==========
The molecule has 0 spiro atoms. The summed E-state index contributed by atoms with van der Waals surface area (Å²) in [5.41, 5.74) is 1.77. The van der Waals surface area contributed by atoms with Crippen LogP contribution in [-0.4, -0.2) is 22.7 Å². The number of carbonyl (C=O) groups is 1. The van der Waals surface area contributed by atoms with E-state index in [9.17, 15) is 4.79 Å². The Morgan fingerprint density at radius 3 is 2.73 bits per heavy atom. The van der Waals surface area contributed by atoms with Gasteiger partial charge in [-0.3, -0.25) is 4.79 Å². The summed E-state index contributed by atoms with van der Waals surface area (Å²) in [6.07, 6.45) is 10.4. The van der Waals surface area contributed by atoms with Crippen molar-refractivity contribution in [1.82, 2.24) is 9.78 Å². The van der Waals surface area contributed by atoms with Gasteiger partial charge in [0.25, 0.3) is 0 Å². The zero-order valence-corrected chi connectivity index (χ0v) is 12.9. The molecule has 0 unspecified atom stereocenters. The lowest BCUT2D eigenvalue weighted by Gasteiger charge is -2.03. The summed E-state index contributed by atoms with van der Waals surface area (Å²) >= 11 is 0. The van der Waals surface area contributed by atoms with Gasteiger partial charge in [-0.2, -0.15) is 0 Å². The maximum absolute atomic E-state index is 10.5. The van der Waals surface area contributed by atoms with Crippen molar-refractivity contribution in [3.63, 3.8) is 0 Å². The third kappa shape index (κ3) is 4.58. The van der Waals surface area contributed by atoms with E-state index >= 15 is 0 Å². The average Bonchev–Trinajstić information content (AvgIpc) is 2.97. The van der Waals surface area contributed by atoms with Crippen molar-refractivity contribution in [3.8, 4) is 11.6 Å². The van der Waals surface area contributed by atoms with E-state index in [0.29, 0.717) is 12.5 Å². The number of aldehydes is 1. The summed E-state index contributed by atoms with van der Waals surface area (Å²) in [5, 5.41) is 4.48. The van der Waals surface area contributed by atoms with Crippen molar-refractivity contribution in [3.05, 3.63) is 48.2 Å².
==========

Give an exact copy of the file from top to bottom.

The molecule has 0 spiro atoms. The summed E-state index contributed by atoms with van der Waals surface area (Å²) in [5.41, 5.74) is 1.77. The van der Waals surface area contributed by atoms with Crippen LogP contribution in [-0.4, -0.2) is 22.7 Å². The number of carbonyl (C=O) groups is 1. The van der Waals surface area contributed by atoms with E-state index in [9.17, 15) is 4.79 Å². The Morgan fingerprint density at radius 3 is 2.73 bits per heavy atom. The van der Waals surface area contributed by atoms with Gasteiger partial charge in [-0.3, -0.25) is 4.79 Å². The summed E-state index contributed by atoms with van der Waals surface area (Å²) in [6.07, 6.45) is 10.4. The van der Waals surface area contributed by atoms with Crippen molar-refractivity contribution in [1.82, 2.24) is 9.78 Å². The van der Waals surface area contributed by atoms with Gasteiger partial charge in [0.25, 0.3) is 0 Å². The zero-order valence-corrected chi connectivity index (χ0v) is 12.9. The molecule has 0 unspecified atom stereocenters. The lowest BCUT2D eigenvalue weighted by Gasteiger charge is -2.03. The summed E-state index contributed by atoms with van der Waals surface area (Å²) >= 11 is 0. The van der Waals surface area contributed by atoms with Gasteiger partial charge in [-0.2, -0.15) is 0 Å². The maximum absolute atomic E-state index is 10.5. The van der Waals surface area contributed by atoms with Crippen molar-refractivity contribution in [3.63, 3.8) is 0 Å². The third kappa shape index (κ3) is 4.58. The van der Waals surface area contributed by atoms with E-state index >= 15 is 0 Å². The average Bonchev–Trinajstić information content (AvgIpc) is 2.97. The van der Waals surface area contributed by atoms with Crippen molar-refractivity contribution in [3.8, 4) is 11.6 Å². The van der Waals surface area contributed by atoms with E-state index in [0.29, 0.717) is 12.5 Å². The number of aldehydes is 1. The summed E-state index contributed by atoms with van der Waals surface area (Å²) in [5, 5.41) is 4.48. The van der Waals surface area contributed by atoms with Crippen molar-refractivity contribution in [3.05, 3.63) is 48.2 Å².